Once there was a legend…
Before the creation of land there was only the expanse of boundless water, on which a large floating raft carrying all kinds of animals searching for land. Great Hare, the chief among them all, urged the beaver to dive into the water and bring back a particle of earth. The beaver went reluctantly into the deep deep water but after a long time came back exhausted and empty handed. The animals then turned to the otter for the request but it too failed reaching the bottom. The animals fell to despair amid fears of floating in the endless water eternally, then came the small and weak muskrat who was willing to give another go. Off it went for a day and night and finally resurfaced unconsciously with belly up and paws closed. The animals pulled the muskrat onto the raft, and opened its paws one by one. Not until the last paw was opened then they found a single grain of sand. The Great Hare dropped the sand onto the raft and the magic began. On the raft, the sand started to grow larger and become rocks and then mountains and then the entire world where all animals could thrive and find their own food. The first generation of animals lived happily since then and died peacefully. The Great Hare then created humans out from the various animal corpses, such as the elk, bear and fish, each with their own dialect and tribal origin related to the deceased animal.
This version of a cosmogonic legend was passed down orally throughout generations of the Algonquians, the people who dominated pre-colonial Eastern Canada including the Atlantic Coast, Quebec, Ontario and the Great Lakes regions. Their ancestors roamed over these lands since thousand of years ago, leaving vivid evidences of their beliefs with pictographs and petroglyphs discovered throughout the Canadian Shield. The tale combining water, animals and Algonquin pictographs is the story of Bon Echo Provincial Park. With the exact etching dates still unknown, the 250+ pictographs on over 65 cliff surfaces along Mazinaw Lake at Bon Echo Provincial Park is widely recognized as one of the oldest First Nations pictograph sites in the Canadian Shield region. Etched with red ochre (a natural mineral of silica and clay with iron oxide), these pictographs of human, animal and abstract figures were applied onto the cliff surface by people on canoes. Most of these rock art were used in search for helping spirits, or in rituals of shamanism, when the shaman used these pictographs for healing, prophesy and vision quests.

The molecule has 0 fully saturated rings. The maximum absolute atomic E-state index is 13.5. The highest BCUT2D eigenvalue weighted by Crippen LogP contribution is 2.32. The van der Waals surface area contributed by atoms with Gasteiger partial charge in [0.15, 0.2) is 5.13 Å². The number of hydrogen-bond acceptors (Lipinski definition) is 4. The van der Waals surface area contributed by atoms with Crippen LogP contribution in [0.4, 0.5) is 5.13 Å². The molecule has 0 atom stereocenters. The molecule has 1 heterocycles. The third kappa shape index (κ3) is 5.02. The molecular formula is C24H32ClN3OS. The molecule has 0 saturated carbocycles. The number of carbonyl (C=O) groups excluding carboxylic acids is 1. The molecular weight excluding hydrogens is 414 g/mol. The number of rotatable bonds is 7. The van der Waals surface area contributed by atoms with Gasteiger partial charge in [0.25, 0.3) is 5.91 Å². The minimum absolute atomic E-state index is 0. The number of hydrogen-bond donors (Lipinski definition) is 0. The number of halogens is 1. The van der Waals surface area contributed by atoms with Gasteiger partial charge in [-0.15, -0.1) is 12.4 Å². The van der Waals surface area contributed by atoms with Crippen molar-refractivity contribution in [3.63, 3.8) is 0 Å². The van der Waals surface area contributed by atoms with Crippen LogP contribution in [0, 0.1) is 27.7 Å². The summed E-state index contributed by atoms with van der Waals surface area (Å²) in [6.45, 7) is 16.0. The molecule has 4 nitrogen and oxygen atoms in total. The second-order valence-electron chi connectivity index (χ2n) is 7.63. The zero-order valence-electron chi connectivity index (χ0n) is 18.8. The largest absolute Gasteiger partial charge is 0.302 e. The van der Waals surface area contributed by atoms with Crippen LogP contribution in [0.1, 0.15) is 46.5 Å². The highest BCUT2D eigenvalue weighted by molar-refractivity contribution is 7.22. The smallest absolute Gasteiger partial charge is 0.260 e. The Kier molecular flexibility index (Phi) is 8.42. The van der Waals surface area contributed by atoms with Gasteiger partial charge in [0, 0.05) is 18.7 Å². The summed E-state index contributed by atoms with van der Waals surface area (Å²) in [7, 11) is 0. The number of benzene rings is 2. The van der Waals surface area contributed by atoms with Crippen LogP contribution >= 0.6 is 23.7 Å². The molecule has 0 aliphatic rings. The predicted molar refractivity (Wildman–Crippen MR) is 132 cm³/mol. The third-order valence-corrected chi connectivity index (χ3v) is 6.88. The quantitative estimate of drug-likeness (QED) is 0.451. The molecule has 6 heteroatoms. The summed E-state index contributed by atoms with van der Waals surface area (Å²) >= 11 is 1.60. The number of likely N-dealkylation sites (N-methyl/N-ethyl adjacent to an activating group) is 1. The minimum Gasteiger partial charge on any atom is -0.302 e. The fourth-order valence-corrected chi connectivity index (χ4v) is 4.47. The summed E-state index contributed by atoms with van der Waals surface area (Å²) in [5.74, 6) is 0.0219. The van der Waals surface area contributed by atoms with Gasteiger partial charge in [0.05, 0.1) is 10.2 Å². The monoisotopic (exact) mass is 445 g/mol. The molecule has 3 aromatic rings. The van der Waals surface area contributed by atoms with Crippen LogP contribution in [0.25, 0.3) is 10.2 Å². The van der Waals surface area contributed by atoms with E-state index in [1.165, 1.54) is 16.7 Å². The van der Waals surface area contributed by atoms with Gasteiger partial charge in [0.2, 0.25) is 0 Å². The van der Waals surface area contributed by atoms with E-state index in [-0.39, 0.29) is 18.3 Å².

On a Friday evening in early summer 2013, we headed off to Bon Echo Provincial Park after work. After over a decade since Angela first explored the park in a canoe trip, we decided to revisit this beautiful provincial park for its starry sky, pristine lake scenery, and mysterious pictographs on the 100m Mazinaw Rock cliffs. After almost three hours of driving from Toronto, we arrived at Lennox & Addington Dark Sky Viewing Area south of Bon Echo. Unfortunately half the night sky was covered with clouds. We left disappointingly and headed for our accommodation at Northbrook’s Pine Grove Motel, about 15 minutes drive south of Bon Echo. After midnight, the sky cleared up and we had some fine moments of stargazing outside the motel. Early in the next morning, we drove north on Highway 41 and entered Bon Echo Provincial Park. After a short walk along the shore of Mazinaw Lake, we rented a canoe at Bon Echo Outfitters to explore the lake. We left the small cove at Lower Mazinaw Lake, passed the unique channel The Narrows, and paddled along the cliffs of Mazinaw Rock at Upper Mazinaw Lake looking for the Aboriginal pictographs. At one point, we docked our canoe by the shore and hiked up to the summit of the rock cliff for a birdeye view of the park. After canoeing, we returned to the Narrows where a bench and a lamp post offered a magnificent spot to enjoy the scenery of Mazinaw Rock. We stayed at the Narrows for the rest of the afternoon, braving the cold water with our feet, taking time-lapse photography of the scenery, watching boats coming through the Narrows every twenty minutes or so, listening to the sound of gentle waves and occasional songbirds, and enjoying every tranquil moment of daydreaming under the warm afternoon sun. It was the perfect picture of Ontario landscape, the legendary homeland of Aboriginal Algonquins, and one of the splendid settings of our delightful Canadian memories.
We tried a few times walking into the shallow water in front of the bench at The Narrows as it seemed temptingly clean. Despite less than a foot deep and the warmth of early summer, We couldn’t stand the freezing water for long.
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Read other posts on Parks of Southern Ontario
1.1 Land of Water and Forest, Algonquin Park, Ontario ( 1 of 3)
1.2 A Tale of Rocks and Maples, Algonquin, Ontario ( 2 of 3)
1.3 When Moose Meets Beaver, Algonquin, Ontario, (3/3)
2. Ancient Reef and Escarpment, Bruce Peninsula, Ontario
3. Algonquin Legend and Mazinaw Pictographs, Bon Echo Provincial Park, Ontario